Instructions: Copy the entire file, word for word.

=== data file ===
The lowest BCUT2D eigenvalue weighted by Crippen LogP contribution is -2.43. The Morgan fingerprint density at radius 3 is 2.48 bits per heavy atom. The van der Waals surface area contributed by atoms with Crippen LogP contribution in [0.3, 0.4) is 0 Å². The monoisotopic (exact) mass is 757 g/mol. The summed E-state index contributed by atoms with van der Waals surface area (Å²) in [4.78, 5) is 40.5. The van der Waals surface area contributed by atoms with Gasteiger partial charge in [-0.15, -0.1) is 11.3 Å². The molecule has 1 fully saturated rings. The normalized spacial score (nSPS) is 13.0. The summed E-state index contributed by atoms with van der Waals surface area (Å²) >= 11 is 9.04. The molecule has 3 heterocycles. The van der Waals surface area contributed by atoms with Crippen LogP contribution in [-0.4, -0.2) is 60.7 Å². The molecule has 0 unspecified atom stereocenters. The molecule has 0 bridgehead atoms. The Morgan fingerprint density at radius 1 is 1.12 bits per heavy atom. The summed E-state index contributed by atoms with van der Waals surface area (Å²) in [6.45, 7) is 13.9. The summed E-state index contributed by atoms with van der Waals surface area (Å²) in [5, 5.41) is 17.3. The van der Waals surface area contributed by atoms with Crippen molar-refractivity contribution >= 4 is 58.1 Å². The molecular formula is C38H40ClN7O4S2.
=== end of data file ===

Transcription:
The lowest BCUT2D eigenvalue weighted by Crippen LogP contribution is -2.43. The Morgan fingerprint density at radius 3 is 2.48 bits per heavy atom. The van der Waals surface area contributed by atoms with Crippen LogP contribution in [0.3, 0.4) is 0 Å². The monoisotopic (exact) mass is 757 g/mol. The summed E-state index contributed by atoms with van der Waals surface area (Å²) in [4.78, 5) is 40.5. The van der Waals surface area contributed by atoms with Gasteiger partial charge in [-0.15, -0.1) is 11.3 Å². The molecule has 1 fully saturated rings. The normalized spacial score (nSPS) is 13.0. The summed E-state index contributed by atoms with van der Waals surface area (Å²) >= 11 is 9.04. The molecule has 3 heterocycles. The van der Waals surface area contributed by atoms with Crippen LogP contribution in [-0.4, -0.2) is 60.7 Å². The molecule has 0 unspecified atom stereocenters. The molecule has 0 bridgehead atoms. The Morgan fingerprint density at radius 1 is 1.12 bits per heavy atom. The summed E-state index contributed by atoms with van der Waals surface area (Å²) in [6.45, 7) is 13.9. The summed E-state index contributed by atoms with van der Waals surface area (Å²) in [5, 5.41) is 17.3. The van der Waals surface area contributed by atoms with Crippen molar-refractivity contribution >= 4 is 58.1 Å². The molecular formula is C38H40ClN7O4S2.